Salamanders play an important role in maintaining balance in forest ecosystems. They feast on stream invertebrates that help regulate the nutrients derived from leaf litter in waterways. As prey for birds and mammals, their place in the food chain remains an important one.

Robert Browne, the Wake Forest biology professor who oversaw the research, said solutions such as wider riparian zones -- the biologically distinctive land that borders waterways such as rivers, creeks and streams -- could help protect salamander species long-term.

"The Charlotte metro area expanded like crazy during the time of our research, and development, like drought, has a major impact on the fragmentation of habitats," said Browne. "Protecting and widening the riparian buffer zones would not only provide them shelter during dry conditions, it would also prevent erosion and absorb silt, which negatively impacts the survival of stream-dwelling animals."

Thus, drought may interact with local land-uses resulting in a particularly bleak outlook for salamanders and other semi-aquatic organisms.


Story Source:

The above story is based on materials provided by Wake Forest University. Note: Materials may be edited for content and length.


Journal Reference:

  1. Steven J. Price, Robert A. Browne, and Michael E. Dorcas. Resistance and Resilience of A Stream Salamander To Supraseasonal Drought. Herpetologica, September 2012; 68 (3): 312-323 DOI: 10.1655/HERPETOLOGICA-D-11-00084.1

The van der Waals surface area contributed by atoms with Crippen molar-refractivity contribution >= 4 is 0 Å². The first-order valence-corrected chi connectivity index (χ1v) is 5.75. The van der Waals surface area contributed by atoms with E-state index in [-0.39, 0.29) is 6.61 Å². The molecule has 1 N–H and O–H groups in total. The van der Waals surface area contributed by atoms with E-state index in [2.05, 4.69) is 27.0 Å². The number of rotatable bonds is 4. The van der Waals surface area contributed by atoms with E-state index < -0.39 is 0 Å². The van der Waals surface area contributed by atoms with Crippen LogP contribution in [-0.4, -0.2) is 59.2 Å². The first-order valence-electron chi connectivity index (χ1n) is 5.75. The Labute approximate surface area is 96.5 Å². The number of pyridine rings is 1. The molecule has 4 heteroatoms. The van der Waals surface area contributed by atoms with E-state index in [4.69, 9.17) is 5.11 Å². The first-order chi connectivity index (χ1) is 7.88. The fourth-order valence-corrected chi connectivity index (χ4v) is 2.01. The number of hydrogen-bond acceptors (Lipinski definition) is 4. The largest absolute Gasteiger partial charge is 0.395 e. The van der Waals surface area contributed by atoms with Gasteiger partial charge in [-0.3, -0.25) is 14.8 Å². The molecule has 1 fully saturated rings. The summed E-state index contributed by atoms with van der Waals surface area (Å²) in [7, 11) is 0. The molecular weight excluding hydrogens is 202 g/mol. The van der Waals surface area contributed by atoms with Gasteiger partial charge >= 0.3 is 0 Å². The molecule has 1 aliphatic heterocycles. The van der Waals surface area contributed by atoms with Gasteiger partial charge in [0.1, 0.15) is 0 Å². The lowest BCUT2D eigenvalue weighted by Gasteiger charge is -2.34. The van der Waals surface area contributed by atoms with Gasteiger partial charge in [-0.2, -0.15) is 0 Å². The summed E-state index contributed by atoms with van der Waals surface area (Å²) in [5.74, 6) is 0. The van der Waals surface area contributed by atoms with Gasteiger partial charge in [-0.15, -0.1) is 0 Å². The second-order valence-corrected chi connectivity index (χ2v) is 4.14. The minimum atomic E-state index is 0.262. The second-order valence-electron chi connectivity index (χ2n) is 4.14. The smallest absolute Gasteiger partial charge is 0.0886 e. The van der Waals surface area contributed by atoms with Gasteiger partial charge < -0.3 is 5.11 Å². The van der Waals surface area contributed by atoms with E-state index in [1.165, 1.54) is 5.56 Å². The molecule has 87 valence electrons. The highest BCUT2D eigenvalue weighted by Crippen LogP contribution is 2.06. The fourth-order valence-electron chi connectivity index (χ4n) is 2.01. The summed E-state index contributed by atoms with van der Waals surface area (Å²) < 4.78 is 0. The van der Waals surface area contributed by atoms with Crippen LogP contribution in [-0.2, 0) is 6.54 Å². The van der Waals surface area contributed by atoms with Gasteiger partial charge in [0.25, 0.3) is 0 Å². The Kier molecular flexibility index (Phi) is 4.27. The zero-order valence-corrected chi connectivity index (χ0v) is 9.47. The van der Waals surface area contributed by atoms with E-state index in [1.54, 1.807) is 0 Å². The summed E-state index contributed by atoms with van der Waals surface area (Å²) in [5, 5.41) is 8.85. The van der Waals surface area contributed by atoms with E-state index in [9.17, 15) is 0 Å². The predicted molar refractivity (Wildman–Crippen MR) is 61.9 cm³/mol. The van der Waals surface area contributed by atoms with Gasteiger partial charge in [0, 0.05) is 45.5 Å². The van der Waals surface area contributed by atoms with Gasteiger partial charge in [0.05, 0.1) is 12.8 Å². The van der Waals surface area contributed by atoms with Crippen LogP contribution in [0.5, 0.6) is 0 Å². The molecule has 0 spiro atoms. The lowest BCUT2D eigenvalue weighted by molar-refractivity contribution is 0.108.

Cite This Page:

Wake Forest University. "Drought, climate change impact salamander survival rates." ScienceDaily. ScienceDaily, 10 October 2012. <www.sciencedaily.com/releases/2012/10/121010083935.htm>.
Wake Forest University. (2012, October 10). Drought, climate change impact salamander survival rates. ScienceDaily. Retrieved October 21, 2014 from www.sciencedaily.com/releases/2012/10/121010083935.htm
Wake Forest University. "Drought, climate change impact salamander survival rates." ScienceDaily. www.sciencedaily.com/releases/2012/10/121010083935.htm (accessed October 21, 2014).

Share This



More Plants & Animals News

Tuesday, October 21, 2014

Featured Research

from universities, journals, and other organizations


Featured Videos

from AP, Reuters, AFP, and other news services

'Cadaver Dog' Sniffs out Human Remains

'Cadaver Dog' Sniffs out Human Remains

AP (Oct. 21, 2014) Where's a body buried? Buster's nose can often tell you. He's a cadaver dog, specially trained to find human remains and increasingly being used by law enforcement and accepted in courts. These dogs are helping solve even decades-old mysteries. (Oct. 21) Video provided by AP